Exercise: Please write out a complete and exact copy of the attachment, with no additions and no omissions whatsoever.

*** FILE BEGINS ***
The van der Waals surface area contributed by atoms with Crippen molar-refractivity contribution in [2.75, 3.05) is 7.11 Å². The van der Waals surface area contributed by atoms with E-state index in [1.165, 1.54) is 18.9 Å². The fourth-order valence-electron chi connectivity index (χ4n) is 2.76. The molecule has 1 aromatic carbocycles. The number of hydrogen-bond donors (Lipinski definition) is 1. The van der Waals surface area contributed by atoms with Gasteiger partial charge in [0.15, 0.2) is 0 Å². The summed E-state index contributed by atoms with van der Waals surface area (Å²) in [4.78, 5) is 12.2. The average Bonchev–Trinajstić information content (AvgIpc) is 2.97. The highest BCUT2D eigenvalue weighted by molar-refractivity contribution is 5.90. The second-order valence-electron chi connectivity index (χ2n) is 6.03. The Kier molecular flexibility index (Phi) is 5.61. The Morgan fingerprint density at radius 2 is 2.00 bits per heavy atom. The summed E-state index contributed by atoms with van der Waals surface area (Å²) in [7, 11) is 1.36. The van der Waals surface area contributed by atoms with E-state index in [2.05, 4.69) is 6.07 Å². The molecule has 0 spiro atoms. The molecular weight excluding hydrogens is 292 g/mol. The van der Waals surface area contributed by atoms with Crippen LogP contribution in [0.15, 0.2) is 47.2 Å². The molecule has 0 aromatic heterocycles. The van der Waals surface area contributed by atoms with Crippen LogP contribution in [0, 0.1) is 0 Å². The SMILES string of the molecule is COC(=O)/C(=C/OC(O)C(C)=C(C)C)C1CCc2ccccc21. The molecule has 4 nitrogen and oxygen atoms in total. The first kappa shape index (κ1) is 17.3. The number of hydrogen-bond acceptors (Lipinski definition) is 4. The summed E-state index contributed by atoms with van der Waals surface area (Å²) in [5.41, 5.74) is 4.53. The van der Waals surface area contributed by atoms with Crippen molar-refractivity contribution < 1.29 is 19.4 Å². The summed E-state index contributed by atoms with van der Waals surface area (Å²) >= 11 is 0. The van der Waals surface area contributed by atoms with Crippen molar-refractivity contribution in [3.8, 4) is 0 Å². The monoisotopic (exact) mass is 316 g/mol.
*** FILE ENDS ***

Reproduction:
The van der Waals surface area contributed by atoms with Crippen molar-refractivity contribution in [2.75, 3.05) is 7.11 Å². The van der Waals surface area contributed by atoms with E-state index in [1.165, 1.54) is 18.9 Å². The fourth-order valence-electron chi connectivity index (χ4n) is 2.76. The molecule has 1 aromatic carbocycles. The number of hydrogen-bond donors (Lipinski definition) is 1. The van der Waals surface area contributed by atoms with Gasteiger partial charge in [0.15, 0.2) is 0 Å². The summed E-state index contributed by atoms with van der Waals surface area (Å²) in [4.78, 5) is 12.2. The average Bonchev–Trinajstić information content (AvgIpc) is 2.97. The highest BCUT2D eigenvalue weighted by molar-refractivity contribution is 5.90. The second-order valence-electron chi connectivity index (χ2n) is 6.03. The Kier molecular flexibility index (Phi) is 5.61. The Morgan fingerprint density at radius 2 is 2.00 bits per heavy atom. The summed E-state index contributed by atoms with van der Waals surface area (Å²) in [7, 11) is 1.36. The van der Waals surface area contributed by atoms with E-state index in [2.05, 4.69) is 6.07 Å². The molecule has 0 spiro atoms. The molecular weight excluding hydrogens is 292 g/mol. The van der Waals surface area contributed by atoms with Crippen LogP contribution in [0.15, 0.2) is 47.2 Å². The molecule has 0 aromatic heterocycles. The van der Waals surface area contributed by atoms with Crippen LogP contribution in [0, 0.1) is 0 Å². The SMILES string of the molecule is COC(=O)/C(=C/OC(O)C(C)=C(C)C)C1CCc2ccccc21. The molecule has 4 nitrogen and oxygen atoms in total. The first kappa shape index (κ1) is 17.3. The number of hydrogen-bond acceptors (Lipinski definition) is 4. The summed E-state index contributed by atoms with van der Waals surface area (Å²) in [5.41, 5.74) is 4.53. The van der Waals surface area contributed by atoms with Crippen molar-refractivity contribution < 1.29 is 19.4 Å². The summed E-state index contributed by atoms with van der Waals surface area (Å²) >= 11 is 0. The van der Waals surface area contributed by atoms with Crippen molar-refractivity contribution in [3.8, 4) is 0 Å². The monoisotopic (exact) mass is 316 g/mol.